Naomi Osaka became the first Japanese tennis player to win a grand slam. It happened in the strangest of ways.
In the finals at the US Open, the 20-year-old Osaka defeated 36-year-old Serena Williams mainly with a commanding display of precociousness that is most reminiscent of, well, Serena Williams. But Osaka’s victory was overshadowed and perhaps even sealed by a series of violations called against Williams, the sport’s winningest player, who had a warning, a point penalty, and then a game penalty called against her by match umpire Carlos Ramos, taking the score in the second set from 4-3 to 5-3 with Osaka in the lead.
Williams received the warning for getting coaching from her box, and the point penalty for breaking her racquet. After she approached the umpire demanding an apology and insisting she didn’t cheat—”I have never cheated in my life; I have a daughter and I stand for what’s right for her,” she told Ramos—she called the umpire a thief who “stole” a point from her. Ramos responded with the one-game penalty.
In a dramatic moment with the head referee and tournament supervisor, both of whom were called onto the court, a tearful Williams argued that men in the sport had said far worse to umpires without drawing such a heavy penalty. “To lose a game for saying that, it’s not fair, I mean it’s really not,” Williams said. “There’s a lot of men out here who’ve said a lot of things, and because they are men, it doesn’t happen to them. Because I’m a woman, you’re going to take [a game] away from me? I know you can’t change it but it’s not right.”
Williams, already down a set, pulled herself together to take the second set to 5-4, but Osaka took the next game to double match point. Two points later, Osaka was a grand slam winner.
Though born in Japan, to a Japanese mother and a Haitian father, Osaka has spent most of her life in the United States. “I can understand way more Japanese than I can speak,” Osaka told USA Today. “And when I go to Japan people are confused. From my name, they don’t expect to see a black girl.”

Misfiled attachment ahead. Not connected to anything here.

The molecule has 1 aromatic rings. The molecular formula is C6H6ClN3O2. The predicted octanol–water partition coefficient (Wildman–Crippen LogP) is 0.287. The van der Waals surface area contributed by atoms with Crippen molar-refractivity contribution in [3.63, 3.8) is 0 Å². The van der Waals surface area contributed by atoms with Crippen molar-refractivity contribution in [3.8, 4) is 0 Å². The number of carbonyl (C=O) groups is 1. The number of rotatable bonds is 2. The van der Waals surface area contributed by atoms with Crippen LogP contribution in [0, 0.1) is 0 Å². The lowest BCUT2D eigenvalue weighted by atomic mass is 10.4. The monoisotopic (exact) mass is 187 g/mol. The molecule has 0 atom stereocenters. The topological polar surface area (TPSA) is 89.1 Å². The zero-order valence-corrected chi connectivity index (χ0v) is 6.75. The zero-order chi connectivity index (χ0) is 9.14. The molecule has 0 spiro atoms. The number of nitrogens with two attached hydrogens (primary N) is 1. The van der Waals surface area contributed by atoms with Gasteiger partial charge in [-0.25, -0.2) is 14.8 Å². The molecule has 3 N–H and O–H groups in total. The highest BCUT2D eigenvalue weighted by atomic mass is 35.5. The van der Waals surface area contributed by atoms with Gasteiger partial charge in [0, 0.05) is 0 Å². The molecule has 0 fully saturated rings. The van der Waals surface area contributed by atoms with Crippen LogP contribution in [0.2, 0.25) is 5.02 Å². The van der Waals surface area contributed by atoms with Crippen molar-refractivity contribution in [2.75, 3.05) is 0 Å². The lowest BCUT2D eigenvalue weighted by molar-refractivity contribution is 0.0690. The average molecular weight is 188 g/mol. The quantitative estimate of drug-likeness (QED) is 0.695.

Still, Osaka has been embraced in Japan. Her exploits at the US Open have been front page news. According to Reuters, Japanese fans are taken with the combination of her incredible athleticism and playful charm.
Osaka grew up idolizing Williams. “When I was a little kid I always dreamed I would play Serena in a Grand Slam final,” Osaka said before the match. As Chris Chase points out in USA Today, Osaka was just five months old at the time of Williams’s first WTA match, and Williams had already won six of her 23 grand slams when Osaka was five years old. With a similar game predicated on powerful baseline strokes and a strong serve, Osaka is a natural successor to Williams.
During the trophy ceremony after the match, where the crowd booed, seemingly in support of Williams, the 23-time grand slam champion skirted any talk about the controversy and focused her comments on Osaka. “She played well and this is her first grand slam,” she said, eliciting cheers. “Let’s give everyone the credit where credit is due,” she continued. “Congratulations, Naomi.”
Osaka, too, had the crowd behind her. ”I’m sorry it had to end like this,” she told them, before receiving her tournament prize check of $3.8 million.
Williams, who has made an incredible comeback to the top of the sport after life-threatening post-pregnancy complications, will have to wait until 2019 for a shot at her 24th grand slam, and her first as a mom.